Things to Ponder
Martin Wolf in the Financial Times’ “About the bonfire of verities” explores the future of central banks given they now have responsibility for both “monetary and financial” stability. However it is not a slam dunk that “the propensity of the financial system towards huge crises can be halted. Indeed, the longer that success is achieved, the greater will be the complacency and the bigger may be the crisis.” And David McCrum in “Higher inflation ahead, investor warned” quotes Bill Gross “that central bankers could not know the size of the “ocean” of credit created by their stimulative policies. Mr. Gross again warned that “not suddenly, but over time, gradually higher rates of inflation should be the result of QE policies and zero bound yields that will likely continue for years to come”.”
In Washington Post’s “Fewer Americans form households after recession, hampering economic recovery” Michael Fletcher reports that “The recession reduced the rate at which Americans set up new homes or apartments by at least half. Although the number of new households has begun to recover over the past year, its growth rate continues to lag behind its historic pace, according to Census Bureau statistics. More than one in five adults between ages 25 and 34 live with their parents or in other “multi-generational” living arrangements, the highest level since the 1950s, according to the Pew Research Center.… The slowdown has broad implications for the economy.”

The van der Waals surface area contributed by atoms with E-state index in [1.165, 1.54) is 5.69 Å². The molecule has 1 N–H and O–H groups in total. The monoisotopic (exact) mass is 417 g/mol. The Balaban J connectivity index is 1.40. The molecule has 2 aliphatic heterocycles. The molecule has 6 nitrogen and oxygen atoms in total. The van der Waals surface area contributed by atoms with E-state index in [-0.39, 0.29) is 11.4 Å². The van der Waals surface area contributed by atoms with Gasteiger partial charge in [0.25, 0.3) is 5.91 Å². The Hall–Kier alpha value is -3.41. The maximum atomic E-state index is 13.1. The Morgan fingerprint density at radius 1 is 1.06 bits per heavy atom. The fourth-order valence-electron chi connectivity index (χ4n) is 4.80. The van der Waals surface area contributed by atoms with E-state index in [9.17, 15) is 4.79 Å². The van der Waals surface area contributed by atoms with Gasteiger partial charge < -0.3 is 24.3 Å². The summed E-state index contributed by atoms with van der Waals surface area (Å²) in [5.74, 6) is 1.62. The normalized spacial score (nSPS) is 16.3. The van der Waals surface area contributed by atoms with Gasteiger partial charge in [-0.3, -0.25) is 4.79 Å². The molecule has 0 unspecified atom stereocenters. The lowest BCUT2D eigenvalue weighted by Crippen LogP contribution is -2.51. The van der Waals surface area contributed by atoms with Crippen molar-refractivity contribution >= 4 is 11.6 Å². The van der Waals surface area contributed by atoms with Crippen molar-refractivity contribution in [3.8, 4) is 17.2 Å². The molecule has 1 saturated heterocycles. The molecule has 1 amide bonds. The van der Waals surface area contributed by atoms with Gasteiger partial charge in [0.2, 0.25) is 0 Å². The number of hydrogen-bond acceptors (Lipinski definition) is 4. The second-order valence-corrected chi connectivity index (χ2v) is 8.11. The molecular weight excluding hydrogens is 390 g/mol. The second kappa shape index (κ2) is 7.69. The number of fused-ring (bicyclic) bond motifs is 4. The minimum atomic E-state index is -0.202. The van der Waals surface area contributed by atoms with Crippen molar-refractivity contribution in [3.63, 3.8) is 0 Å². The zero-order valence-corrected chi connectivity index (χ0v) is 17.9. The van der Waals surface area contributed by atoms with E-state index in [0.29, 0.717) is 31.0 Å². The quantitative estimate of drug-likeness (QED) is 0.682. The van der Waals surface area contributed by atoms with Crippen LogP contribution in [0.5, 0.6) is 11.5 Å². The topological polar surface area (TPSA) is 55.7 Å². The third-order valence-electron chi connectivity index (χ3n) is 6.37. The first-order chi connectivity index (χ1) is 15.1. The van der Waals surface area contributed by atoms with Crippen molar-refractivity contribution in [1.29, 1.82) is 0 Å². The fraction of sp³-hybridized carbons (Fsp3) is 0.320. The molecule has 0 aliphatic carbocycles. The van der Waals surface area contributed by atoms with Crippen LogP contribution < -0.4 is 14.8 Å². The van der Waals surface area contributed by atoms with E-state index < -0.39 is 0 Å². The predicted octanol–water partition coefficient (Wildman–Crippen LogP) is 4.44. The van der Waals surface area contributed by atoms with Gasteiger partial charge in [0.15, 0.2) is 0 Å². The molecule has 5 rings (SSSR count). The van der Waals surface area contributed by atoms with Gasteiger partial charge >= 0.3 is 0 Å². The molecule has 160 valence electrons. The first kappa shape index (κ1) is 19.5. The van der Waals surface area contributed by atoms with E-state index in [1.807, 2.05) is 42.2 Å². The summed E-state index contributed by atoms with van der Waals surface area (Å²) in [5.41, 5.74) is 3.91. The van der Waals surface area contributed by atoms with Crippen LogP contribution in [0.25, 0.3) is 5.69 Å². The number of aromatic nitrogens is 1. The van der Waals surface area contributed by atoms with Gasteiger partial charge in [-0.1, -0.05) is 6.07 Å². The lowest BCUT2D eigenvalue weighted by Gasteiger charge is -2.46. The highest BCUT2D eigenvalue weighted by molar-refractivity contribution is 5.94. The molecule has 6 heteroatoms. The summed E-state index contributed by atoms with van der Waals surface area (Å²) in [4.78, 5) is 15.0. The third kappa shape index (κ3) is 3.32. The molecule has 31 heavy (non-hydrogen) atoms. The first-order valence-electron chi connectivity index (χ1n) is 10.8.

And finally, in the Financial Times’ “Hedge funds in pole but is it enough?” John Authers reports that a new academic study, sponsored by the hedge fund industry based on hedge fund industry’s own data, indicates that hedge funds produce value for their investors. But Authers remains unconvinced, given the short 17 year period covered by the data and the rise in assets under management in less than two decades from $167B to $2.1T. While the industry avoided the tech-wreck, they have not distinguished themselves in the 2008 crash. Hedge funds also come with higher minimum investments, higher fees, lower liquidity, but he asks whether hedge fund managers really exploit the advantages of their business model well enough to justify the fees they charge and whether comparing themselves to mutual funds is reasonable.